Making a new bridge with a more pronounced top radius is not difficult.  I would completely mimic the heart carvings of the original.  That guy (or gal) knew what he/she was doing.  

Kidding aside, putting water in a fondue sized crock pot is a simple means of temperate heating of hide glue.  Getting a good bond is important.

Fancy grain pattern has no bearing on instrument performance.  You obviously have a player and like the sound.  Enjoy it.

Research is what I’m doing when I don’t know what I’m doing.  —Werner von Braun

Without deviation from the norm, progress is not possible.         —Frank Zappa

Experience is a difficult teacher, it gives the test first and the lesson after.

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Batto
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March 4, 2019 - 11:43 am
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Gordon Shumway said

Batto said
 the back even though its not flamed is bookmarked symmetrically

When you say the back isn't flamed, do you mean not obviously flamed? I wonder if I'm looking at flaming that is hidden by too much varnish? It looks like the back is in two halves and done quite nicely. Is that what bookmarked means?

Isn't that peghead really heavy?

I don't think it's the sort of fiddle I'd want to pay 500 for on EBay, but if I found it in a junk shop, I might be happy that I'd discovered a gem.

Is it my imagination, or is that neck really narrow?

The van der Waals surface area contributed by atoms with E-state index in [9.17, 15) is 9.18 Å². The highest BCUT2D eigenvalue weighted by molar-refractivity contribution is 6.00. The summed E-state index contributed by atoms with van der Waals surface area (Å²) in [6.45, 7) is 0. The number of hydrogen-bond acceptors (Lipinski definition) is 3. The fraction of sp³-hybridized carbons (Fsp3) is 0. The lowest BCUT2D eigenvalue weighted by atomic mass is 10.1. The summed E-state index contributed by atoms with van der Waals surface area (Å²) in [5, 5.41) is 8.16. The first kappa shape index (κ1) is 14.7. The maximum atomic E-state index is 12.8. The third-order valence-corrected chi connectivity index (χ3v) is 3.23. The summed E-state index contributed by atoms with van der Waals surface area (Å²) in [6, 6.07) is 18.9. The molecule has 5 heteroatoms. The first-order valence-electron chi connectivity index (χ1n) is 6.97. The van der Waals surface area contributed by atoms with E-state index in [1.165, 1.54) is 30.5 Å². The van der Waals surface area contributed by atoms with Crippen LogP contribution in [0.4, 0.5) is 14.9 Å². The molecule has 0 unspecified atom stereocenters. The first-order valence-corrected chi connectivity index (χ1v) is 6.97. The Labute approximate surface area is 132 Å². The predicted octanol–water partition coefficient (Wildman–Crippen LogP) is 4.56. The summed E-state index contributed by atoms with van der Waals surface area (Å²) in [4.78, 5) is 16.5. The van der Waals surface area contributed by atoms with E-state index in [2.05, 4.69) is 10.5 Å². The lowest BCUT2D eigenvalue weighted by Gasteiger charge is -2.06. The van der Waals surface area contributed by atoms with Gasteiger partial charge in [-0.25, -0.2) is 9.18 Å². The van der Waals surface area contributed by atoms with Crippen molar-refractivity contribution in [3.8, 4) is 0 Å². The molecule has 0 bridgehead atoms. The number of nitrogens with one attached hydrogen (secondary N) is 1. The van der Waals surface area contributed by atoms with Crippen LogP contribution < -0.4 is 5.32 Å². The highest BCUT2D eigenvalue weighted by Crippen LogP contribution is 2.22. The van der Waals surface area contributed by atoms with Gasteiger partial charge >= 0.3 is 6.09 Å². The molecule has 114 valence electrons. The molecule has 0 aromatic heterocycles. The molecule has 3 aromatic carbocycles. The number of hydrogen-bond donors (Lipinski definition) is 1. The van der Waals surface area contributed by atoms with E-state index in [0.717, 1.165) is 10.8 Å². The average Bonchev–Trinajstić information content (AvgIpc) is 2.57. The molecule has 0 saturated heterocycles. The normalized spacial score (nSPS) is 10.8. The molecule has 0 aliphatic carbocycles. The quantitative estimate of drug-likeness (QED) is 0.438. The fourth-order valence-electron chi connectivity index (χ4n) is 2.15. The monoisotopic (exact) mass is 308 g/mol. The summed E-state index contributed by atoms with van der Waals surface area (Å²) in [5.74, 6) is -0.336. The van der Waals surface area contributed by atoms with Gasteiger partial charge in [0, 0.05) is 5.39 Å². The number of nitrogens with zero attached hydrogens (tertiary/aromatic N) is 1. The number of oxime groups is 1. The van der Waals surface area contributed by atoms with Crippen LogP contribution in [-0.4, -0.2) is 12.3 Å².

The back doesn't have that ornate heavily visible flames that are the cats meow and a  symbol of ultimate status... despite the fact I have cheap fiddle I sold to a friend that's flamed and beautiful, yet is cheap... very cheap.

what I mean by bookmarked is the process of making a two piece back. You take the slab of wood cut it in half and then fold It out. You should get a symmetrical piece. Some violins are not made from the same wood, like the cheap violin I mentioned earlier. So you don't get that mirror affect. This violin while not having heavy flaming does show a good mirroring.

If what I am saying is making sense (I've done a bit of research on the processes of making a violin...in fact one of my dreams awhile back was to become a luthier) 

I didn't pay 500 for it, I paid 148 with a coffin case shipped. The only thing I did to it was install fiddlerman strings.(and the decal)

I've never had any problems with the peg head... in fact the peg head makes fine tuners irrelevant. Just like the planetary pegs, only from the 1800's

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I feel no issues with the weight and I am able to do this without any effort... or was the violin is currently in its coffin case in a state that saddens me.

However this shall not be a closed casket.

I can not really vouch for the narrowness of the neck.. well  I can take measurements between 4 different fiddles I have and compare it if wanted.

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Gordon Shumway
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Batto said
bookmarked is the process of making a two piece back. You take the slab of wood cut it in half and then fold It out. You should get a symmetrical piece. 

Yes, that's what they do with the walnut veneer in Rolls Royces to make the dashboard symmetrical, lol! On a fiddle, I'm not sure why you'd go to that trouble with something that isn't nicely flamed maple.

Andrew